Federal law already prohibits those with a criminal record from obtaining firearms, but a newly passed law in New York aims to expand that to include people who had had domestic violence convictions. The new bill, which New York lawmakers have just recently approved along with the state’s new budget, [more]
Ever since the tragic mass shooting in Las Vegas, where the shooter used a bump stock-equipped rifle to kill 58 people, the particular accessory has been under scrutiny. Now, President Donald Trump has announced that he will be banning the buying and selling of the gun accessory to finally end the [more]
Several youth groups, including those formed by students at the Marjory Stoneman Douglas High School, have started to rally in different locations across the country in an effort to stress the importance of gun control. A group called Teens for Gun Reform, which was organized by students through Facebook staged [more]
The FBI has recently released the official FBI NICS Background Check data for January 2018 and it looks like the country's gun sales are continuing its steady decline. According to the recently published data, estimated firearms sales last month fell by 8 percent. Dealers across the country managed to process [more]
The Federal Bureau of Investigation has reportedly sent a request for agents of the Bureau of Alcohol Tobacco Firearms and Explosives to retrieve more than 4,000 firearms that were purchased last year. The guns to be confiscated are from owners who should have been prohibited from acquiring them in the [more]
The United States Air Force has announced that it has already launched an investigation to find out why the criminal records for Devin Patrick Kelly, the shooter who killed 26 church-goers in Sutherland Springs, weren't forwarded to the FBI National Instant Criminal Background Check System. According to application forms acquired [more]
WASHINGTON – Six months have passed since the deadly elementary school shooting which made gun control a priority issue in the United States once again. Families of some of the victims are now going back to Washington to remind lawmakers that they are still waiting for actions to be taken.
The lobbying visit Tuesday and Wednesday is one of several observances planned to mark a half-year after the Dec. 14 massacre of 20 young children and six staff at a Connecticut school by a gunman with a legally purchased, high-powered rifle.
President Barack Obama proposals to toughen gun laws have mostly failed in congress, but the President’s allies are demanding that he do more. Obama has expressed his intention on doing everything in his power to stem gun violence even without Congress.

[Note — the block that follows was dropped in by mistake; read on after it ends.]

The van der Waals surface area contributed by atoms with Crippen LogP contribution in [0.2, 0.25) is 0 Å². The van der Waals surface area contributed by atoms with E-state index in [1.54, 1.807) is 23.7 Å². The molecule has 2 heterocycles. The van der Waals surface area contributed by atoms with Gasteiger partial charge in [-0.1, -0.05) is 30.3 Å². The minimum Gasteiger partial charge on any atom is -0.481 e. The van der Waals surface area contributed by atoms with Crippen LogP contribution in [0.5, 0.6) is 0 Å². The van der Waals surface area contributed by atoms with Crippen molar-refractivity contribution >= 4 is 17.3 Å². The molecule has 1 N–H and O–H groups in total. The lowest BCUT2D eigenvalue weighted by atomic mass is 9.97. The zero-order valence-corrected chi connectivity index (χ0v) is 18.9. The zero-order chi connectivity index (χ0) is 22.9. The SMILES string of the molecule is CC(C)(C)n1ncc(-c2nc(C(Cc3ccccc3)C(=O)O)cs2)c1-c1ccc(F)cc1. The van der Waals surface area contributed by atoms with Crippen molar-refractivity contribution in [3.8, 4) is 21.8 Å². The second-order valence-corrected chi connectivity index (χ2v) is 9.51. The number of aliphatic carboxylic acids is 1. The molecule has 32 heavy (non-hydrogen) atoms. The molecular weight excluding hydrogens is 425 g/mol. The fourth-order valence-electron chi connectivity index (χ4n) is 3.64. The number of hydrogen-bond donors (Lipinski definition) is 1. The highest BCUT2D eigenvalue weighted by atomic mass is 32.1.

Obama issued 23 executive actions after the Connecticut shooting and hasn’t ruled out doing more. His aides say he isn’t planning to announce any new initiatives or hold a gun-related event this week but will likely acknowledge the six-month mark.
The Center for American Progress, a Washington think-tank with close ties to the White House, is asking Obama to issue a dozen more executive actions they say are within his power to reduce gun crimes. The group has been pushing those measures in meetings with the White House, where Vice-President Joe Biden declared in an email to supporters Friday, “This fight is far from over.”
Nicole Hockley, who lost 6-year-old Dylan, said the fight for new laws, which the families also have taken to several states, has left them emotionally exhausted, but they won’t give up “no matter how long it takes.”
“It is very disappointing that six months have passed, and although we are making progress in individual states, we aren’t making progress on the federal level when it comes to background checks when an overwhelming number of Americans support it,” she said in a telephone interview.
But the National Rifle Association, which has successfully helped block any new guns laws, said it sees no further need for executive action. “The problem we have is lack of enforcement and lack of prosecution,” said NRA spokesman Andrew Arulanandam.
Democratic Senate aides said it was unlikely Senate Majority Leader Harry Reid would force a new vote on the background-check legislation unless he had the 60 votes needed to win or, at the very least, had more votes than previously.